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“Avanti!” It’s a word heard frequently among Furla employees, whether at the 90-year-old Italian leather-goods brand’s sleek Milan HQ or its buzzing factories on the outskirts of Florence. Despite heading up a house steeped in history, 74-year-old Giovanna Furlanetto, the president of the company (founded in Bologna by her father, Aldo), eschews nostalgia. For her, the only way is forward.
It’s a mantra that applies to everything from handbag design (this spring saw an inflatable version of the best-selling Metropolis bag) to the art in both Furlanetto’s Bologna villa and her Milan office (where Marina Abramović, Vanessa Beecroft, and Michelangelo Pistoletto hold pride of place). And it defines Furla Series, a program launched this fall in which up-and-coming contemporary artists headline an exhibit at Milan’s Museo del Novecento.
“I felt like giving something back to this country where our roots are based,” says Furlanetto, who also founded the Fondazione Furla nearly a decade ago to recognize young talents (many of them Italian or based in Italy), inspired by the model of Britain’s Turner Prize. The new series, which will run through April 2018, came about after the director of London’s White Cube gallery paid Furlanetto a visit to make the case that public interest in contemporary art has grown dramatically over the last 15 years (Furlanetto, who views White Cube as “probably the most important art gallery in Europe,” took note). This month’s featured talent? Swiss/Greek artist Alexandra Bachzetsis’s unique blend of dance, theater, and visual arts. Her solo performance Private: Wear a Mask When You Talk to Me examines tropes of contemporary femininity through body language, fashion, and even music videos. Quite a thing in a city better known for its centuries-old treasures—but, as Furlanetto insists, “Art doesn’t stand still.” And neither does she.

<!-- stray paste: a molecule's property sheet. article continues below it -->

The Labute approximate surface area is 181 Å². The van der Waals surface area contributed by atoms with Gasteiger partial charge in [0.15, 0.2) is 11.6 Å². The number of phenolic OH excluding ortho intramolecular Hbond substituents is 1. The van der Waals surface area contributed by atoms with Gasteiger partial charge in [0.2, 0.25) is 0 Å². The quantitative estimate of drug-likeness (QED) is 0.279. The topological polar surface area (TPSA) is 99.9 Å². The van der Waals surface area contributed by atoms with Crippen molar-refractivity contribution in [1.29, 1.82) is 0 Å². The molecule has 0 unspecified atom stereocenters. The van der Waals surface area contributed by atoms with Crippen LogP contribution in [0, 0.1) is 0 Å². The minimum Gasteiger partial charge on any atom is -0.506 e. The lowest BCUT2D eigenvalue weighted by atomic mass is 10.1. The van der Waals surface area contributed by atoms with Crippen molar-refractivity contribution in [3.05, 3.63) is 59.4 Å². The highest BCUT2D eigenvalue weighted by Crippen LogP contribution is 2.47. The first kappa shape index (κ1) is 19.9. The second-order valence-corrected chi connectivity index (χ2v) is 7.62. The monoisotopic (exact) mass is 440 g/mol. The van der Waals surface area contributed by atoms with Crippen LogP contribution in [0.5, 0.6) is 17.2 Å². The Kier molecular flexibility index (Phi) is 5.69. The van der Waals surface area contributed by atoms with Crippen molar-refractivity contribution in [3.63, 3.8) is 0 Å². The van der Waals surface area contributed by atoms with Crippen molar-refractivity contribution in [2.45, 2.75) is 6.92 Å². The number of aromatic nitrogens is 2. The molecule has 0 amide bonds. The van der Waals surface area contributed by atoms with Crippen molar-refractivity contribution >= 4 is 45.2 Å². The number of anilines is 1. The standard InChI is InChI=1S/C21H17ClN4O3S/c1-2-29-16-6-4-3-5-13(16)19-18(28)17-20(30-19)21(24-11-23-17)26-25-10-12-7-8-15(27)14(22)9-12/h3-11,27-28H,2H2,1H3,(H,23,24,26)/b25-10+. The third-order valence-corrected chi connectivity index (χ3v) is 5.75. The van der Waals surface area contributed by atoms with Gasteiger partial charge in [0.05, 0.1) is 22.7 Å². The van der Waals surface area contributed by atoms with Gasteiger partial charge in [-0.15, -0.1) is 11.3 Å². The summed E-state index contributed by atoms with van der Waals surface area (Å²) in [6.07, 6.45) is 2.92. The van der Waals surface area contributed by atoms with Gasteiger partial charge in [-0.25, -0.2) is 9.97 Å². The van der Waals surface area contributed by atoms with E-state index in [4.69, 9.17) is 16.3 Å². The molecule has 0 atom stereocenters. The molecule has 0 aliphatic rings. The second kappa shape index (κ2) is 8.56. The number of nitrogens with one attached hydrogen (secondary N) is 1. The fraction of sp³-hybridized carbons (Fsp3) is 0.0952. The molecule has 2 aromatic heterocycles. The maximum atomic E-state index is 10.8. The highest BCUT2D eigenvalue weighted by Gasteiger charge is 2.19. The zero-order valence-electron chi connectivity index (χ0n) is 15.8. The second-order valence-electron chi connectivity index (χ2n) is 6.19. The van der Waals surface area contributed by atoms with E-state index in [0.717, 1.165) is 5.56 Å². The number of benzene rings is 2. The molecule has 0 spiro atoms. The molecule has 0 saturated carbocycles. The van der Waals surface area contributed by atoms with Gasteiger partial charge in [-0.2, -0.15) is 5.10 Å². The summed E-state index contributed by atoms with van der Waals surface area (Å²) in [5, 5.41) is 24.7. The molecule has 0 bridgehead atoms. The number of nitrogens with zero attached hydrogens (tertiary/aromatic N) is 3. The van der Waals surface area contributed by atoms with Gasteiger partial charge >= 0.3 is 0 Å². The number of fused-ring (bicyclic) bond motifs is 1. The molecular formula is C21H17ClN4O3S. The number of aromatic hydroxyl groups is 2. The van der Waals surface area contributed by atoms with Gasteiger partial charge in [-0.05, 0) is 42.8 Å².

This article originally appears in the December 2017 issue of ELLE.
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